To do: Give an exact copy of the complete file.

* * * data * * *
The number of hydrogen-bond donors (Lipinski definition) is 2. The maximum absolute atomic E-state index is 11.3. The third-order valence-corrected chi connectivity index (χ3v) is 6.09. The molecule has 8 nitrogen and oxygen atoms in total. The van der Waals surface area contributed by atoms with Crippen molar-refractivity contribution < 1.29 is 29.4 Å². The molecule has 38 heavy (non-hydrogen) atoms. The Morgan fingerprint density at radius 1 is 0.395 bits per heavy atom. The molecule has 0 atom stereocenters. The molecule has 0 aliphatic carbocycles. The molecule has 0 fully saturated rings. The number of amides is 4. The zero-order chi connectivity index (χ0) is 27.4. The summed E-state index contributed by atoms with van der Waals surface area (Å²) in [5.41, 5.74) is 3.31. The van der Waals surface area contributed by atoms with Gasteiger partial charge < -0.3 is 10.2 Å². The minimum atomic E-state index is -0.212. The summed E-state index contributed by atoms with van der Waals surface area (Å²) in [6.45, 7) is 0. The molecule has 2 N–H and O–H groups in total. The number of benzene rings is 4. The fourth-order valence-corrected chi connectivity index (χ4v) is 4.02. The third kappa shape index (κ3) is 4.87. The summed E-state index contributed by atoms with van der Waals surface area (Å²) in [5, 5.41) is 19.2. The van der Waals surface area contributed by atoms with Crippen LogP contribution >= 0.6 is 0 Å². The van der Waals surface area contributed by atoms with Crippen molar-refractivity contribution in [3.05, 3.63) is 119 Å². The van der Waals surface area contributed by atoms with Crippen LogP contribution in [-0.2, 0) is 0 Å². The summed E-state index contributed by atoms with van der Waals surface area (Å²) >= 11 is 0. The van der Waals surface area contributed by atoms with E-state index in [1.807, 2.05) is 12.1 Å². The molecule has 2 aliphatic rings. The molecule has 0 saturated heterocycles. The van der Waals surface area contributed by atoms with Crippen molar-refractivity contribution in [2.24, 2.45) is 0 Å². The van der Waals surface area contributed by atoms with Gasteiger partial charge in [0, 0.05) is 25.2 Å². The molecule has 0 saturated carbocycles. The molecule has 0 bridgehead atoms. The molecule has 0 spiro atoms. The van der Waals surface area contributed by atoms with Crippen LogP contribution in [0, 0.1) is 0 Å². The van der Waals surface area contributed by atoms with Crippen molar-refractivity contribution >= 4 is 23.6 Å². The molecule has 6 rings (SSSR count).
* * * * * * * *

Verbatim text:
The number of hydrogen-bond donors (Lipinski definition) is 2. The maximum absolute atomic E-state index is 11.3. The third-order valence-corrected chi connectivity index (χ3v) is 6.09. The molecule has 8 nitrogen and oxygen atoms in total. The van der Waals surface area contributed by atoms with Crippen molar-refractivity contribution < 1.29 is 29.4 Å². The molecule has 38 heavy (non-hydrogen) atoms. The Morgan fingerprint density at radius 1 is 0.395 bits per heavy atom. The molecule has 0 atom stereocenters. The molecule has 0 aliphatic carbocycles. The molecule has 0 fully saturated rings. The number of amides is 4. The zero-order chi connectivity index (χ0) is 27.4. The summed E-state index contributed by atoms with van der Waals surface area (Å²) in [5.41, 5.74) is 3.31. The van der Waals surface area contributed by atoms with Gasteiger partial charge < -0.3 is 10.2 Å². The minimum atomic E-state index is -0.212. The summed E-state index contributed by atoms with van der Waals surface area (Å²) in [6.45, 7) is 0. The molecule has 2 N–H and O–H groups in total. The number of benzene rings is 4. The fourth-order valence-corrected chi connectivity index (χ4v) is 4.02. The third kappa shape index (κ3) is 4.87. The summed E-state index contributed by atoms with van der Waals surface area (Å²) in [5, 5.41) is 19.2. The van der Waals surface area contributed by atoms with Crippen LogP contribution >= 0.6 is 0 Å². The van der Waals surface area contributed by atoms with Crippen molar-refractivity contribution in [3.05, 3.63) is 119 Å². The van der Waals surface area contributed by atoms with Crippen LogP contribution in [-0.2, 0) is 0 Å². The summed E-state index contributed by atoms with van der Waals surface area (Å²) >= 11 is 0. The van der Waals surface area contributed by atoms with E-state index in [1.807, 2.05) is 12.1 Å². The molecule has 2 aliphatic rings. The molecule has 0 saturated heterocycles. The van der Waals surface area contributed by atoms with Crippen molar-refractivity contribution in [2.24, 2.45) is 0 Å². The van der Waals surface area contributed by atoms with Gasteiger partial charge in [0, 0.05) is 25.2 Å². The molecule has 0 saturated carbocycles. The molecule has 0 bridgehead atoms. The molecule has 0 spiro atoms. The van der Waals surface area contributed by atoms with Crippen LogP contribution in [0, 0.1) is 0 Å². The van der Waals surface area contributed by atoms with Crippen molar-refractivity contribution >= 4 is 23.6 Å². The molecule has 6 rings (SSSR count).